Expedition 311: LWD Image Data Processing
The best known of the Logging While Drilling (LWD) image logs are the Resistivity At Bit (RAB) images (from the geoVISION tool), which are generated as the tool rotates while drilling, providing 360° data coverage of the borehole wall. In addition to the RAB resistivity images, some of the other LWD measurements, made by the RAB, EcoScope, and adnVISION tools provide equivalent images. These include density, photoelectric effect, gamma radiation, borehole radius, and tool standoff. In contrast to the RAB resistivity images, the other LWD images are scaled manually and not dynamically normalized. Otherwise, processing is similar to that applied to the RAB data. GIF images are provided in 100 m and full intervals for all data.
The following table provides a summary of the images available, their sampling rate, and the codes used in the GeoFrame processing and online:
|Property||LDEO-BRG Code||GeoFrame Code||Sample Interval (cm)||Number of Radial Bins||Tool|
|Volumetric Photoelectric Effect||VPE||USI||3.048||16||Ecoscope/adnVISION|
The following table provides a summary of the intervals logged at each hole as well as technical information about the logging-while-drilling.
|Hole||Depth Range (m)||
Approx. Rate of
|Approx. Rotation Rate (rpm)||Comment|
|U1325A||9 - 351||20 - 50||60 - 70||geoVISION/adnVISION/EcoScope|
|U1326A||0 - 293||30 - 100||~60||geoVISION/adnVISION/EcoScope|
|U1327A||10 - 309||30 - 70||60 - 70||geoVISION/adnVISION/EcoScope|
|U1328A||14 - 293||30 - 80||~60||geoVISION/adnVISION/EcoScope|
|U1329A||5 - 218||20 - 50||60||geoVISION/EcoScope|
Processing is required to convert the initial measurements into a gray or color-scale image. This is achieved through two main processing phases, the first shortly after the data is downloaded from the tool by the Schlumberger engineer and the second post-cruise at LDEO.
1) Azimuthal orientation and conversion to depth
The main processing steps are performed using Schlumberger's 'Ideal' software, just after the raw data is downloaded from the tool. The azimuth of the sensors relative to north is set at the rig floor, and subsequent pipe rotation is tracked during drilling so that the image is oriented correctly. For the measurements made by the density sensor in the EcoScope or adnVISION tools, a full revolution (360°) of data is sampled every 10 seconds, so the vertical resolution depends upon the rate of penetration (ROP) into the formation - the slower the penetration, the more densely sampled the formation will be. ROP is typically in the 25-50 m/hr range, and the rotation is typically around 60 rpm.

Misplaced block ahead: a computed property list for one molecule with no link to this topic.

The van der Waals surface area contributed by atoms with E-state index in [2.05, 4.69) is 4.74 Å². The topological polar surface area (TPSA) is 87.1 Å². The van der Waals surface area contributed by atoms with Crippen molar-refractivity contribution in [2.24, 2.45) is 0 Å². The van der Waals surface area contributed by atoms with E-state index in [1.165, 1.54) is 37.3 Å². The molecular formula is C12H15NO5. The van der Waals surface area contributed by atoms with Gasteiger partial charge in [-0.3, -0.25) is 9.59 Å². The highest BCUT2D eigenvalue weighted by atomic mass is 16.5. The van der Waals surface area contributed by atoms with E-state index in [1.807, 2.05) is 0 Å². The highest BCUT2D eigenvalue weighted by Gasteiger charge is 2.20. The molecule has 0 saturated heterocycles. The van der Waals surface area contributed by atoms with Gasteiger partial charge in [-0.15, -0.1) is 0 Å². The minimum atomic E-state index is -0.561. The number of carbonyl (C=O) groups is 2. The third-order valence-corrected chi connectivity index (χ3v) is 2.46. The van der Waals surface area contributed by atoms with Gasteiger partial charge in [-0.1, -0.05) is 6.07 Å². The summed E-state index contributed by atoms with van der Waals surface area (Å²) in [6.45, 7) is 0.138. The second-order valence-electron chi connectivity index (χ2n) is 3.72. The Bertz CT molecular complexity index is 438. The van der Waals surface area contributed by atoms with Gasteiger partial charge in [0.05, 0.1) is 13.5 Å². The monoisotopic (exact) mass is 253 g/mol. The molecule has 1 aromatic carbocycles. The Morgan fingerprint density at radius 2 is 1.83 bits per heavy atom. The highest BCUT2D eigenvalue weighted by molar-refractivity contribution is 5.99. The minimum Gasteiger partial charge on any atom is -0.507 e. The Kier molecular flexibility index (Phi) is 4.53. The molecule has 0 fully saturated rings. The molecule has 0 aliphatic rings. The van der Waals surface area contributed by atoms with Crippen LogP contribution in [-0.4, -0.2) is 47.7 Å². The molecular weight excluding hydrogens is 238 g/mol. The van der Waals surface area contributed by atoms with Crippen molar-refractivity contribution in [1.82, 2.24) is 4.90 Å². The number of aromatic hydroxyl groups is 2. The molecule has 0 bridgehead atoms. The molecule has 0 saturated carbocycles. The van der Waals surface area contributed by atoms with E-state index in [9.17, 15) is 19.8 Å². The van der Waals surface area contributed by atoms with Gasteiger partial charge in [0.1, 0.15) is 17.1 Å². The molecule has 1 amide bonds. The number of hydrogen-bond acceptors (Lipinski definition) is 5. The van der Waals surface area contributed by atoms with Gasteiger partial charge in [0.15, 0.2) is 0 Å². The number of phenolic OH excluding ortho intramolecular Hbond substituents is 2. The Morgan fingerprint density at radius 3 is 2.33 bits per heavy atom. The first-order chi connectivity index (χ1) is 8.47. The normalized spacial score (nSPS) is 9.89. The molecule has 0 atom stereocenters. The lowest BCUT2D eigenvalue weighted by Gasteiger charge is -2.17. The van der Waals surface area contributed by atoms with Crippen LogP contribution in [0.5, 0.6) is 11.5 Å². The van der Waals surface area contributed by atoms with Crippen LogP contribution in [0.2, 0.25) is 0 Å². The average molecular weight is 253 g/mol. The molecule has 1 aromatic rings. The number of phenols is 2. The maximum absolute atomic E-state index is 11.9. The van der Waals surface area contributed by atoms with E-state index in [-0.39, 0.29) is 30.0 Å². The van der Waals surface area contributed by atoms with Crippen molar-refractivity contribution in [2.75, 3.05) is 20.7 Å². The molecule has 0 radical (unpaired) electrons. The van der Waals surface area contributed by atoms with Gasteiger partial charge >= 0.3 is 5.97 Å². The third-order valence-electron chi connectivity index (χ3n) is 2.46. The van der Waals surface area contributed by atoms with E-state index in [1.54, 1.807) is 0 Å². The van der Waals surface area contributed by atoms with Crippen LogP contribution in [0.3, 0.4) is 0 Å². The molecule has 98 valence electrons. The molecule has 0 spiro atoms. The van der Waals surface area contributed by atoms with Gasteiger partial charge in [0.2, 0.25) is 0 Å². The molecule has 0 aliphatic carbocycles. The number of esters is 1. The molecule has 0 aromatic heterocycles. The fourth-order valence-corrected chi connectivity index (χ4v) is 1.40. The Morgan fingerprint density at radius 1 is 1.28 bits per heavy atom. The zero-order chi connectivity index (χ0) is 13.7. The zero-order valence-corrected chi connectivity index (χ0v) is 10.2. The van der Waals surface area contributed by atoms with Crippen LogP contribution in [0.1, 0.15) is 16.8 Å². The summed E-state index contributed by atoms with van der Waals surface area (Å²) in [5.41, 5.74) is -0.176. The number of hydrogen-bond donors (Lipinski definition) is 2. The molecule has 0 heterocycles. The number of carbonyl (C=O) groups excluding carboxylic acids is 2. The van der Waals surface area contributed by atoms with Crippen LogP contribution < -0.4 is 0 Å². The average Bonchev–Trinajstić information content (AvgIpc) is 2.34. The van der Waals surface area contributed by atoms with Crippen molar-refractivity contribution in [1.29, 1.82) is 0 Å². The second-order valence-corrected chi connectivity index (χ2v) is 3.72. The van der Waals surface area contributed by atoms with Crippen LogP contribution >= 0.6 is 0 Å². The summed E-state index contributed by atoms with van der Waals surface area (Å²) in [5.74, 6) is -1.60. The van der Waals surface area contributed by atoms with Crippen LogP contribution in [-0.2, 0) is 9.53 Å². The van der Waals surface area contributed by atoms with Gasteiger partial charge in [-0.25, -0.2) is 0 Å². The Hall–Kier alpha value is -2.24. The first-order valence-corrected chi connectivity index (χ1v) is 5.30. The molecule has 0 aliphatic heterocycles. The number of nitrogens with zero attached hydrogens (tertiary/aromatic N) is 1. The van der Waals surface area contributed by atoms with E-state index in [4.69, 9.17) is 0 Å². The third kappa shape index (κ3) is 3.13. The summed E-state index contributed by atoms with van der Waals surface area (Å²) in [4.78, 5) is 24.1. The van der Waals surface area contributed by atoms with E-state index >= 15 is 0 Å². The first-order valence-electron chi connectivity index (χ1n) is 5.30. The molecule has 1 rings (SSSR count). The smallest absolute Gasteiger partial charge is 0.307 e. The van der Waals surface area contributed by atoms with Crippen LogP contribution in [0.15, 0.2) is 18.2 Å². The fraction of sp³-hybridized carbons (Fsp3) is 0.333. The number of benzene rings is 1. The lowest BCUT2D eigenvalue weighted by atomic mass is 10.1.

The depth assigned to LWD data is derived from the known length of pipe and the vertical position of the top drive at the rig floor. After the LWD data is downloaded from the tool, the depth data are merged with it based on accurately synchronized time data. The effects of ship heave are sometimes apparent as horizontal discontinuities in the image. They exist because it can be difficult, with a long drill string, to exactly determine the depth of the bit based on measurements on the rig floor.
The LWD tools do not move with a constant velocity down the hole: new sections of drill pipe have to be added every 10 m and ship heave is never completely compensated. This means that there will often be repeat measurements for one particular depth in the borehole. The measurement that is used is the first one taken at a particular point, before the borehole has had time to deteriorate.
The LWD data is output from the Ideal software as a depth-indexed DLIS file.
2) Depth Shift and Image Generation
The DLIS file is loaded into the Schlumberger GeoFrame software at LDEO, where the image for each measurement is shifted so that the depth is relative to sea floor, and output GIF and DLIS files are produced. The color scale ranges for the gif images are chosen manually.
The image is displayed as an unwrapped borehole cylinder. A dipping plane in the borehole appears as a sinusoid on the image; the amplitude of this sinusoid is proportional to the dip of the plane. The images are oriented with respect to North, hence the strike of dipping features can also be determined.
Additional information about the drilling and logging operations can be found in the Operations and Downhole Measurements sections of the expedition report, Proceedings of the Integrated Ocean Drilling Program, Expedition 311.
For further information or questions about the processing, please contact:
E-mail: Gilles Guerin
E-mail: Cristina Broglia